When Carmen Yirka from Powell River, British Columbia, first considered a job with Mercy Ships in 2009 she never imagined she would spend nearly eight years onboard the Africa Mercy.
Carmen asked the same question that most people ask when first considering Mercy Ships: “Do I need to be a doctor?” Carmen, who studied in culinary school, was visiting a nearby church and speaking with Carol, a representative of Mercy Ships. Carol answered with something Carmen hadn’t expected: “Mercy Ships needs cooks, too!”
That was it. Carmen applied shortly after, in May of 2009, and was on her way to live and work on a hospital ship in Africa a few months later. “I just knew that I wanted to change people’s worlds,” says Carmen.
Her family was nothing but supportive. Carmen’s mom, Brenda Yirka, said, “Carmen had been away from home a number of times for various volunteer roles…I was excited. She’s pretty confident and self-determined. It never surprised me.” Carmen started as a cook and worked her way up to Galley Team Lead, leading a group of likeminded volunteers as they prepared meals for all of the crew and patients on board the Africa Mercy. That could be up to 500 mouths to feed at any given time!
With a similar heart for service, along with a desire to see her daughter on a slightly more regular basis, in 2011, Brenda retired early from her teaching career in Canada to volunteer with Mercy Ships as a cook in the galley – reporting to her daughter, Carmen! She committed to serving for 3 months at a time, which became an annual thing. Brenda’s passion for teaching still shows up now and again: “You can sit at a table with three or four other nationalities and accents. We all speak so differently! I love interacting with the day crew and teaching them English while they teach me French.” Brenda also recognizes a different kind of connection with patients: “In the galley, you are serving the crew. You are bringing hope and healing to the patients through the other people – through the doctors and the nurses.”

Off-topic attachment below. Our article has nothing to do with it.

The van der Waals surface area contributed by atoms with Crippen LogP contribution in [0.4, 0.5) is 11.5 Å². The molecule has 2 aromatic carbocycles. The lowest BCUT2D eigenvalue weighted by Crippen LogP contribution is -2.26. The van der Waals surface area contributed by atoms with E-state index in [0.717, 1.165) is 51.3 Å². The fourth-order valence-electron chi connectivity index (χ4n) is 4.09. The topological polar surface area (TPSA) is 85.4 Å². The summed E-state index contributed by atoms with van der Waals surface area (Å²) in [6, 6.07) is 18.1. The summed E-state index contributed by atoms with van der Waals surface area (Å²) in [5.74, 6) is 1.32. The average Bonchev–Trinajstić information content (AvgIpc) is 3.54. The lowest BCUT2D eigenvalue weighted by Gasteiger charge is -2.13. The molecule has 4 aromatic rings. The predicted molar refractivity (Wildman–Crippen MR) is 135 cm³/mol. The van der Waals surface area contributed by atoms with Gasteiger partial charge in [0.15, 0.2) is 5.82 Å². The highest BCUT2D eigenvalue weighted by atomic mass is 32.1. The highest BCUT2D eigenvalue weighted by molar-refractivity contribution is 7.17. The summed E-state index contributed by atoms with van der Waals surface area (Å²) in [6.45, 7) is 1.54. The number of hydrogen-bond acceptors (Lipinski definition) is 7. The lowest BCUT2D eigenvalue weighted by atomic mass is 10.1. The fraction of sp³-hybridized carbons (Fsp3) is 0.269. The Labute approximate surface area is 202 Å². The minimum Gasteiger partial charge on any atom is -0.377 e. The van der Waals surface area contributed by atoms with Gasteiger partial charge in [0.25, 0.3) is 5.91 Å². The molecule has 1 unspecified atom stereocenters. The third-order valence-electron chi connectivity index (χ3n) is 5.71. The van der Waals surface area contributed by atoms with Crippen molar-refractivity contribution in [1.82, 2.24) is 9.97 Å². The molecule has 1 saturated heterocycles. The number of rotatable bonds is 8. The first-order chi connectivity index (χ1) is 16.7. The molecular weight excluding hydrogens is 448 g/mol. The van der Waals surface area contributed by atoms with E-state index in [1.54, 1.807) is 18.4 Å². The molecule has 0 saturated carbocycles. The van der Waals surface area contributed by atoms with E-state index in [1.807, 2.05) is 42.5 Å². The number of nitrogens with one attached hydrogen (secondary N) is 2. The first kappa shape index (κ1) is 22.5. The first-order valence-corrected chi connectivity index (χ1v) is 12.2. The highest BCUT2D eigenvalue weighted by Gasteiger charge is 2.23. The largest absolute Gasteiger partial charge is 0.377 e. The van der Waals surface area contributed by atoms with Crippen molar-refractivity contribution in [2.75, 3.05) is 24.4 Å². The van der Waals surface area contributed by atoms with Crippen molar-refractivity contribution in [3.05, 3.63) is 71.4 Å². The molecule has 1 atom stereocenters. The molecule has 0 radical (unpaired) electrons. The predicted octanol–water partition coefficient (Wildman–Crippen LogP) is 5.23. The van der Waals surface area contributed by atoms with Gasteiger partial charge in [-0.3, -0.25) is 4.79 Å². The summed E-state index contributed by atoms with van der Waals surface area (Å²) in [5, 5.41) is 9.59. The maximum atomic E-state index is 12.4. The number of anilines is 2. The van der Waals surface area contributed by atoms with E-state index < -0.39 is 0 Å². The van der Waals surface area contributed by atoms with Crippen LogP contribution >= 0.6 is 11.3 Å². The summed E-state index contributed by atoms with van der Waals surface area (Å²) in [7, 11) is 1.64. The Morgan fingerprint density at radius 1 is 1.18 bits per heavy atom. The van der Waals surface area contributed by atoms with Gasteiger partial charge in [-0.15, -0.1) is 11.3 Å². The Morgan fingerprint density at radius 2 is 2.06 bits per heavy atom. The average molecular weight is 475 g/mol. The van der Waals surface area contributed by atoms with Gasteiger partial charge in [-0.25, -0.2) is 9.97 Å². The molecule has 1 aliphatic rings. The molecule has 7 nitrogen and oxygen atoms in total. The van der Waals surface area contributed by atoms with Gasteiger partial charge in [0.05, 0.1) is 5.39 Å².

Carmen agrees, as she talked about her own personal experience of hope and healing. Born with a genetic disorder known as Apert syndrome, an abnormal development of the skull, Carmen had overcome many physical and emotional struggles, growing up feeling different from others. That’s why she so clearly remembers a boy with Apert syndrome in Benin in 2009. “He had his first surgery at 7 years old, while I had my first surgery at 4 months old. By 7 years old, I’d had 25 surgeries. It made me feel so fortunate to be brought up in a country [like Canada] where I can have access to endless amounts of surgeries for free.” Two people from different continents with so much in common – it was truly remarkable, as was the boy’s recovery. Yet Carmen noticed some distinct differences, too.
“Many come to the ship as outcasts,” Carmen shares. “I have not been cast aside. I’ve been loved by my family and my friends and I’ve been happy to know what love is.”